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Alleged Russian Spies Arrested. What If They Were Muslim?

One of the spies

Many in the Islamophobosphere claim that Muslims are secret Taqiyya imposters, seeking to “Islamize” America under the guise of living “ordinary lives.” In his The Politically Incorrect Guide to Islam (and the Crusades), Robert Spencer wrote:

When Shi’ite Muslims were persecuted by Sunnis, they developed the doctrine of taqiyya, or concealment: They could lie about what they believed, denying aspects of their faith that were offensive to Sunnis…Closely related to this is the doctrine of kitman, or mental reservation, which is telling the truth, but not the whole truth, with an intention to mislead…Remember that the next time you see a Muslim spokesman on television professing his friendship with non-Muslim Americans and his loyalty to the United States. Of course, he may be telling the truth–but he may not be telling the whole truth or he may be just lying. (p.79-81)

In fact, last Fall, four actual U.S. Representatives in the House accused the Council on American Islamic Relations of infiltrating Capitol Hill “with undercover spies.” Rep. Paul Broun of Georgia said:

If an organization is connected to or supports terrorists [and] is running influence operations or planting spies in key national security-related offices, I think this needs to be made known. So I join my colleagues here today in calling for action.

Their “evidence” was a book written by P. David Gaubatz and Paul Sperry entitled Muslim Mafia: Inside the Secret Underworld That’s Conspiring to Islamize America. The book is based on Chris Gaubatz, the son of David Gaubatz, posing as a Muslim convert to inflitrate and expose CAIR as “part of an organized crime network.”

Yet, last Sunday, 10 people were arrested on charges of being part of a deep-cover Russian spy network. These people lived like “ordinary Americans while secretly reporting to Moscow.” The Washington Post reports:

Details that emerged Tuesday about the alleged spies’ lives added to the mystery of a network that prosecutors say extended from Manhattan to Seattle and the heart of the Washington area. Though utterly unremarkable to their neighbors, the suspects allegedly buried stashes of money and wrote messages in invisible ink as they sought to collect tidbits about U.S. policy and secrets.

Other details about the spies include:

Indeed, the alleged agents lived in the suburbs, went to parties and rooted for American sports teams. Eight men and women, authorities say, were “paired off” by Russian intelligence as married couples, and at least three of those four couples had children in the United States.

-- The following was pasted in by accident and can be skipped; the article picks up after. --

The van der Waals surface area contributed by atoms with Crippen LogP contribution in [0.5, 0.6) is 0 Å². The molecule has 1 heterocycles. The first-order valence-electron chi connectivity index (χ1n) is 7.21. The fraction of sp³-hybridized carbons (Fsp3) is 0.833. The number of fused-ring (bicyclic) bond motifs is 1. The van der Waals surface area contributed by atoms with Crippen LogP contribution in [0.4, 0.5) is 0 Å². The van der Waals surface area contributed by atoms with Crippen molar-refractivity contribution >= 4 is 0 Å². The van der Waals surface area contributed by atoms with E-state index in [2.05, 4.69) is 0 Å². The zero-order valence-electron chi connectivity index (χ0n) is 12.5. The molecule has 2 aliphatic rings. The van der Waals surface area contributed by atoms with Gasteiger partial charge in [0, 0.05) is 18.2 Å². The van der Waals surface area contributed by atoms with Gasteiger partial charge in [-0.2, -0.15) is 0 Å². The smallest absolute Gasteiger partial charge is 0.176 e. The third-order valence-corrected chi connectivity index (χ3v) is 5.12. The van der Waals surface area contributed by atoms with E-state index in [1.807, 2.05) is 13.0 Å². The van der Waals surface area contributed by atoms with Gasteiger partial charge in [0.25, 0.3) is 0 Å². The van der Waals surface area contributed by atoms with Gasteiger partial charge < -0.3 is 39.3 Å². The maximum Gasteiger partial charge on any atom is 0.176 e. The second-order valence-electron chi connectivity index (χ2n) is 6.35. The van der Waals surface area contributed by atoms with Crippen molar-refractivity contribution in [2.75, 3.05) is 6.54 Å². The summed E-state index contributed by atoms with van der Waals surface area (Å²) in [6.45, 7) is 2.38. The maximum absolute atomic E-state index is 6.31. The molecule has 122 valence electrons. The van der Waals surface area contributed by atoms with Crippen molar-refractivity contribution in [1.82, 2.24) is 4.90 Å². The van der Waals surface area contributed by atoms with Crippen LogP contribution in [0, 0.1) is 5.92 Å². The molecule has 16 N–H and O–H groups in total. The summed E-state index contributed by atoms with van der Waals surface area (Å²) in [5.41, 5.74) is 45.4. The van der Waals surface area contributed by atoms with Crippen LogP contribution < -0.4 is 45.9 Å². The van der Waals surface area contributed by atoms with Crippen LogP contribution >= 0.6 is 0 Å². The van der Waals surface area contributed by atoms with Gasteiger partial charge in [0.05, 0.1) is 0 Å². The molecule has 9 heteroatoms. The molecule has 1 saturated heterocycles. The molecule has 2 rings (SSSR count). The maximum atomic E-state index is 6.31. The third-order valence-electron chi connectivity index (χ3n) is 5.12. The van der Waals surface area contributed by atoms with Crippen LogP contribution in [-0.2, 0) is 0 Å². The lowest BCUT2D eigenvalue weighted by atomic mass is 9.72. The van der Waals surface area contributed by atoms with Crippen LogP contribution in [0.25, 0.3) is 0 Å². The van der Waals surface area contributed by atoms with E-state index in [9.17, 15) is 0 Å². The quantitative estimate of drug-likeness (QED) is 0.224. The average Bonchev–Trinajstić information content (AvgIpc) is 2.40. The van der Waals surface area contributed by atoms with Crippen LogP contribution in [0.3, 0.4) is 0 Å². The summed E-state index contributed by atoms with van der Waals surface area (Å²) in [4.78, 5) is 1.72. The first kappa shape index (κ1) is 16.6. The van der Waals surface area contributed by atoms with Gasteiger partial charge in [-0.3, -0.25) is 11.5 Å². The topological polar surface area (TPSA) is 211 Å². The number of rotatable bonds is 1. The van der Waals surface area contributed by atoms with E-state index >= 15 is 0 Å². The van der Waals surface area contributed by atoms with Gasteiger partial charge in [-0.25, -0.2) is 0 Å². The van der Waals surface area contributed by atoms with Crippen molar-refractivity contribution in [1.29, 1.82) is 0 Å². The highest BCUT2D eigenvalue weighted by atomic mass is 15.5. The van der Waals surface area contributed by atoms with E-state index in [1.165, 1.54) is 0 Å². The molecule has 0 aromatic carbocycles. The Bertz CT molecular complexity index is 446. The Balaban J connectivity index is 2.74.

Two of those arrested in Arlington, a couple known as Michael Zottoli and Patricia Mills, took their young son on walks each evening in Seattle, where they lived until last year, neighbors said. Zottoli worked for an investment firm; Mills was a stay-at-home mom. The family lived in a neat and carefully decorated fifth-floor apartment.

“How would you ever think somebody next door would be involved in something like this?” said John Morrison, a neighbor. “You wouldn’t think a spy would care about what color curtains or about making things look nice.”

Mikhail Semenko, the third Arlington resident, helped neighbors at his apartment complex dig out after last winter’s massive snowstorms. On his Facebook page, he lists a New Jersey Devils hockey player as one of his “likes.”

“He’s warm, not calculating,” said Slava Shirokov, a co-owner of the Virginia travel agency where Semenko worked. “It’s straight from a movie.”

Those familiar with the case say that the details revealed in court documents do indeed read like an old-fashioned spy novel. According to prosecutors, the spies’ real purpose was to:

…infiltrate academic, policymaking and government-connected circles. Semenko, for example, often attended events sponsored by embassies and nongovernmental organizations.

Donald Howard Heathfield, an international business consultant who lived with his “wife,” Tracey Lee Ann Foley, and their two teenage sons in Cambridge, Mass., sought membership in more than 30 professional, academic and business associations — including one linked to the Department of Homeland Security, according to his page on LinkedIn.

More direct hints emerge in court documents. When agents covertly searched Foley’s bank safety deposit box in 2001, they found a series of photographic negatives of her. The name of the company that produced the negatives had been excised on all but one. Authorities identified the producer of the final negative as TACMA, a Soviet film company, court documents said.

Last Fall, we had actual Members of Congress accuse CAIR of implanting “spies” in the U.S. Congress, while there were individuals living as “ordinary Americans” but actually spying for a foreign government. These people were actually doing what many in the Islamophobe sphere accuse ordinary American Muslims of doing: posing as “ordinary Americans” but being something else entirely. Why, that’s Taqiyya!

But, what if these alleged Russian spies were Muslim? Think of the absolute hysteria of the Islamophobes: they would be claiming that they were right all along about Muslims; they would be calling on investigations and racial profiling of all American Muslims; they would be screaming Taqiyya! from the tops of their lungs.

Meanwhile, there were actual spies living in America who were recently caught. And the Islamophobes are silent…because the arrested spies are not Mooslims. Forgive my Canadian: pathetic, eh?

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  • minoria-maturin

    There are millions of Muslims in Russia and there have been terrorist attacks there that have killed HUNDREDS.

    If the 10 spies from Russia were MUSLIM then the Russians themselves would say:”They decided to do the same in the USA what they have been doing in RUSSIA.”